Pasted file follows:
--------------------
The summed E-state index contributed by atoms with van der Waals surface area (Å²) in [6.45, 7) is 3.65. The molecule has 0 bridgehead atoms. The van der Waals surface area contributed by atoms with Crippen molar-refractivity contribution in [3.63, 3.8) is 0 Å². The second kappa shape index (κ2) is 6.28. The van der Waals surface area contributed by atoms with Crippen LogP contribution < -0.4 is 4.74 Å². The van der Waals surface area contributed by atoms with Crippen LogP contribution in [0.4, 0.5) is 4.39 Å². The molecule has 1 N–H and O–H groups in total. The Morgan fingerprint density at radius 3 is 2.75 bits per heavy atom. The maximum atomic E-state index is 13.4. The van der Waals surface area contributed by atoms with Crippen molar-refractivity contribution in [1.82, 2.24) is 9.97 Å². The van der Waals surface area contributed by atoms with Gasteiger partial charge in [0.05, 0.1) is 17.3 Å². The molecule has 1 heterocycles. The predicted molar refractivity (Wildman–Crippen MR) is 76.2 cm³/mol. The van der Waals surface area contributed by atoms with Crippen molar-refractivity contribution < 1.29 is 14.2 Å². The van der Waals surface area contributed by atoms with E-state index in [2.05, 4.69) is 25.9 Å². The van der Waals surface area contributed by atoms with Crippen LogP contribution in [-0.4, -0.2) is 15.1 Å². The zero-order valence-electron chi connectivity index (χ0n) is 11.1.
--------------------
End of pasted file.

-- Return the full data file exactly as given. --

The summed E-state index contributed by atoms with van der Waals surface area (Å²) in [6.45, 7) is 3.65. The molecule has 0 bridgehead atoms. The van der Waals surface area contributed by atoms with Crippen molar-refractivity contribution in [3.63, 3.8) is 0 Å². The second kappa shape index (κ2) is 6.28. The van der Waals surface area contributed by atoms with Crippen LogP contribution < -0.4 is 4.74 Å². The van der Waals surface area contributed by atoms with Crippen LogP contribution in [0.4, 0.5) is 4.39 Å². The molecule has 1 N–H and O–H groups in total. The Morgan fingerprint density at radius 3 is 2.75 bits per heavy atom. The maximum atomic E-state index is 13.4. The van der Waals surface area contributed by atoms with Crippen molar-refractivity contribution in [1.82, 2.24) is 9.97 Å². The van der Waals surface area contributed by atoms with Gasteiger partial charge in [0.05, 0.1) is 17.3 Å². The molecule has 1 heterocycles. The predicted molar refractivity (Wildman–Crippen MR) is 76.2 cm³/mol. The van der Waals surface area contributed by atoms with Crippen molar-refractivity contribution < 1.29 is 14.2 Å². The van der Waals surface area contributed by atoms with E-state index in [2.05, 4.69) is 25.9 Å². The van der Waals surface area contributed by atoms with Crippen LogP contribution in [-0.4, -0.2) is 15.1 Å². The zero-order valence-electron chi connectivity index (χ0n) is 11.1.